0
Research Papers: Energy Systems Analysis

Cyclic Combustion Variations in Dual Fuel Partially Premixed Pilot-Ignited Natural Gas Engines

[+] Author and Article Information
K. K. Srinivasan

Assistant Professor
Mississippi State University,
Mississippi State, MS 39762
e-mail: srinivasan@me.msstate.edu

S. R. Krishnan

Assistant Professor
Mississippi State University,
Mississippi State, MS 39762
e-mail: krishnan@me.msstate.edu

Y. Qi

Caterpillar Inc.,
Tech Center, Bldg F-724,
14009 Old Galena Rd.,
Mossville IL 61552-1875
e-mail: Qi_Yongli@cat.com

1Corresponding author.

Contributed by the Advanced Energy Systems Division of ASME for publication in the JOURNAL OF ENERGY RESOURCES TECHNOLOGY. Manuscript received July 25, 2012; final manuscript received June 4, 2013; published online September 12, 2013. Assoc. Editor: Timothy J. Jacobs.

J. Energy Resour. Technol 136(1), 012003 (Sep 12, 2013) (10 pages) Paper No: JERT-12-1171; doi: 10.1115/1.4024855 History: Received July 25, 2012; Revised June 04, 2013

Dual fuel pilot-ignited natural gas engines are identified as an efficient and viable alternative to conventional diesel engines. This paper examines cyclic combustion fluctuations in conventional dual fuel and in dual fuel partially premixed combustion (PPC). Conventional dual fueling with 95% (energy basis) natural gas (NG) substitution reduces NOx emissions by almost 90% relative to neat diesel operation; however, this is accompanied by 98% increase in HC emissions, 10 percentage points reduction in fuel conversion efficiency (FCE) and 12 percentage points increase in COVimep. Dual fuel PPC is achieved by appropriately timed injection of a small amount of diesel fuel (2–3% on an energy basis) to ignite a premixed natural gas–air mixture to attain very low NOx emissions (less than 0.2 g/kWh). Cyclic variations in both combustion modes were analyzed by observing the cyclic fluctuations in start of combustion (SOC), peak cylinder pressures (Pmax), combustion phasing (Ca50), and the separation between the diesel injection event and Ca50 (termed “relative combustion phasing”). For conventional dual fueling, as NG substitution increases, Pmax decreases, SOC and Ca50 are delayed, and cyclic variations increase. For dual fuel PPC, as diesel injection timing is advanced from 20 deg to 60 deg BTDC, Pmax is observed to increase and reach a maximum at 40 deg BTDC and then decrease with further pilot injection advance to 60 deg BTDC, the Ca50 is progressively phased closer to TDC with injection advance from 20 deg to 40 deg BTDC, and is then retarded away from TDC with further injection advance to 60 deg BTDC. For both combustion modes, cyclic variations were characterized by alternating slow and fast burn cycles, especially at high NG substitutions and advanced injection timings. Finally, heat release return maps were analyzed to demonstrate thermal management strategies as an effective tool to mitigate cyclic combustion variations, especially in dual fuel PPC.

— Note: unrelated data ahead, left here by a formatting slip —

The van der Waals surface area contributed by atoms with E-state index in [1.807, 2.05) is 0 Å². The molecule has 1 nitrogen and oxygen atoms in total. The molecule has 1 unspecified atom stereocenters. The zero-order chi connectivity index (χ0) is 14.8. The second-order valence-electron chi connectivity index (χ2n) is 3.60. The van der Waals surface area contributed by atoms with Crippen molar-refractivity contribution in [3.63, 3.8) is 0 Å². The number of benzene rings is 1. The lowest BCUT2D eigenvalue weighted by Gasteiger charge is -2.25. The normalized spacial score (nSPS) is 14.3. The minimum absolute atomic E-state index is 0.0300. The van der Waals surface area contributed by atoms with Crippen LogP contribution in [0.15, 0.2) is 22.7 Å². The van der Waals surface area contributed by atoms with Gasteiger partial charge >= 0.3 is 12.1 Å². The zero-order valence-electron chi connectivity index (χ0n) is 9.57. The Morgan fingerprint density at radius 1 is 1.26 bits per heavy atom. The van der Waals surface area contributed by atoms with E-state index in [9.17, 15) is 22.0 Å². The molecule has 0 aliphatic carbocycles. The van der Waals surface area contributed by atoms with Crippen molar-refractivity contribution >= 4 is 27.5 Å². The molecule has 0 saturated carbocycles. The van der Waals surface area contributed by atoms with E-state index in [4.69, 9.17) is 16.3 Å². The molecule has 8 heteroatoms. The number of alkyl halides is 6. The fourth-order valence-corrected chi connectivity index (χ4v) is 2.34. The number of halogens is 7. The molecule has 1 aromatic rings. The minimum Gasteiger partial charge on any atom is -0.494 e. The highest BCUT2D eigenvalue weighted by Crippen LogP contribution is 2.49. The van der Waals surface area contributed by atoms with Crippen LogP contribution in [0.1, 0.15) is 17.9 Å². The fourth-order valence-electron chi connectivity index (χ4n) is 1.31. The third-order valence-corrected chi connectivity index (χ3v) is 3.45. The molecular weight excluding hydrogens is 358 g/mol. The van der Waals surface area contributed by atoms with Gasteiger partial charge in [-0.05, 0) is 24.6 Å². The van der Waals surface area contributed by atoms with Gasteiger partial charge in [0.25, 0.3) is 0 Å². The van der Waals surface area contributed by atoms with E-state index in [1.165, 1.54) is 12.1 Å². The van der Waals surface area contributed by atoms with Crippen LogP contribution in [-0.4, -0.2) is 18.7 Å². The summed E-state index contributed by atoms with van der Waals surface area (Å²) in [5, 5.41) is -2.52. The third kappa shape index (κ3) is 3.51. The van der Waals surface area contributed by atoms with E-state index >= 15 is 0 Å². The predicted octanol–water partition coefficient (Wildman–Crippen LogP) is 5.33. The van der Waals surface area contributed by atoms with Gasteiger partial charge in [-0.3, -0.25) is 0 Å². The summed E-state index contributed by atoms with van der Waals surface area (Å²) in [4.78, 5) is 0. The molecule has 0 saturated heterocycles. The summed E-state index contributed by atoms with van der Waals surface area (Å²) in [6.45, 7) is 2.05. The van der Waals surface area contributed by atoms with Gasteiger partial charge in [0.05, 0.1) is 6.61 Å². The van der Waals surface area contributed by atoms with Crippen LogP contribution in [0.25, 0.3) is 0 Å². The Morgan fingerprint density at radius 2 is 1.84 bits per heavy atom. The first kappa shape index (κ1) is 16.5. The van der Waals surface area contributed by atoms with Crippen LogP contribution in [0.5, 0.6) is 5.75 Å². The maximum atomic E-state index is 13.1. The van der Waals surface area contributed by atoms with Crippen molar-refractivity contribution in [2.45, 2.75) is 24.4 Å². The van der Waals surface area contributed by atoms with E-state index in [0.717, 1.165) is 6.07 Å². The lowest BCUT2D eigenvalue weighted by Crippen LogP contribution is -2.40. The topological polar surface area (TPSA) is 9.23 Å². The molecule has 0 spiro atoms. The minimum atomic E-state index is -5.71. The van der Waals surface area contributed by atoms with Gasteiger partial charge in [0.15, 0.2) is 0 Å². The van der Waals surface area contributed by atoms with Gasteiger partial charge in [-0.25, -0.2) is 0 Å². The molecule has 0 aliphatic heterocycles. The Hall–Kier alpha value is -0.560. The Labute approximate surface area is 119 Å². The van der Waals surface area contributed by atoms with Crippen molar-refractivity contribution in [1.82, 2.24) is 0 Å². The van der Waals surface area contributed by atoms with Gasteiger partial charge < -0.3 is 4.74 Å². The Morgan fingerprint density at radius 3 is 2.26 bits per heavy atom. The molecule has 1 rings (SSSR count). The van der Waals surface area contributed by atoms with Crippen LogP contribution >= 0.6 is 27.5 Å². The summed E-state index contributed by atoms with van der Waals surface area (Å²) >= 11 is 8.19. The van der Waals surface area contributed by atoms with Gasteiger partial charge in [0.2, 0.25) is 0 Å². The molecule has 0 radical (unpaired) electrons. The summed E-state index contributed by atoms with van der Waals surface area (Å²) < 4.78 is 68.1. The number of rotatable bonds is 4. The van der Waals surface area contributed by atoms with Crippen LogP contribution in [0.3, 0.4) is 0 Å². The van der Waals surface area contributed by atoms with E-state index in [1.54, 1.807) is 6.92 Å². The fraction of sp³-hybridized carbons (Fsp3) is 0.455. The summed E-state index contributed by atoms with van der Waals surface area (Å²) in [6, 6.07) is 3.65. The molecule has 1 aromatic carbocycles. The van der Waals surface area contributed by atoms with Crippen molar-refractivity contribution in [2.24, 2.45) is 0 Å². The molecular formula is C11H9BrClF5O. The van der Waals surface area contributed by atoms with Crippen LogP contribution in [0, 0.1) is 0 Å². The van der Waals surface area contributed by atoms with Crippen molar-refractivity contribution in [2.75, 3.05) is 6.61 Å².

FIGURES IN THIS ARTICLE
<>
Copyright © 2014 by ASME
Your Session has timed out. Please sign back in to continue.

References

Figures

Grahic Jump Location
Fig. 3

Pmax versus CaPmax for conventional dual fuel combustion

Grahic Jump Location
Fig. 4

Pmax versus Ca50 for conventional dual fuel combustion

Grahic Jump Location
Fig. 2

Specific NOx and HC emissions, COVimep, FCE and Combustion Efficiency versus relative combustion phasing for conventional dual fuel combustion

Grahic Jump Location
Fig. 5

Ca50 versus SOC for conventional dual fuel combustion

Grahic Jump Location
Fig. 6

Normalized first-order heat release return maps at various NG substitutions for conventional dual fuel combustion: (a) 0% NG substitution (neat diesel), (b) 50% NG substitution, (c) 85% NG substitution, and (d) 95% NG substitution

Grahic Jump Location
Fig. 7

Specific NOx and HC emissions, COVimep, FCE and Combustion Efficiency versus relative combustion phasing for dual fuel PPC

Grahic Jump Location
Fig. 8

Ca50 versus SOC for dual fuel PPC

Grahic Jump Location
Fig. 1

Progression of dual fuel combustion strategies in achieving high fuel conversion efficiencies and low engine-out NOx emissions. In this figure, Refs. [5,10,11] use BSEC (MJ/kWh) and BSNOx (g/kWh) and Refs. [14,15] use ISEC (MJ/kWh) and ISNOx (g/kWh).

Grahic Jump Location
Fig. 9

Pmax and Ca50 versus CaPmax for dual fuel PPC

Grahic Jump Location
Fig. 10

Pmax versus Ca50 for dual fuel LTC

Grahic Jump Location
Fig. 11

Pmax, HC, and FCE vs. relative combustion phasing for dual fuel LTC

Grahic Jump Location
Fig. 12

Normalized heat release return map for dual fuel LTC with 20 deg BTDC SOI and Tin = 75 °C and 105 °C

Grahic Jump Location
Fig. 13

Normalized heat release return map for dual fuel LTC with 40 deg BTDC SOI and Tin = 75 °C and 105 °C

Grahic Jump Location
Fig. 14

Normalized heat release return map for dual fuel LTC with 60 deg BTDC SOI and Tin = 75 °C and 105 °C

Tables

Errata

Discussions

Some tools below are only available to our subscribers or users with an online account.

Related Content

Customize your page view by dragging and repositioning the boxes below.

Related Journal Articles
Related eBook Content
Topic Collections

Sorry! You do not have access to this content. For assistance or to subscribe, please contact us:

  • TELEPHONE: 1-800-843-2763 (Toll-free in the USA)
  • EMAIL: asmedigitalcollection@asme.org
Sign In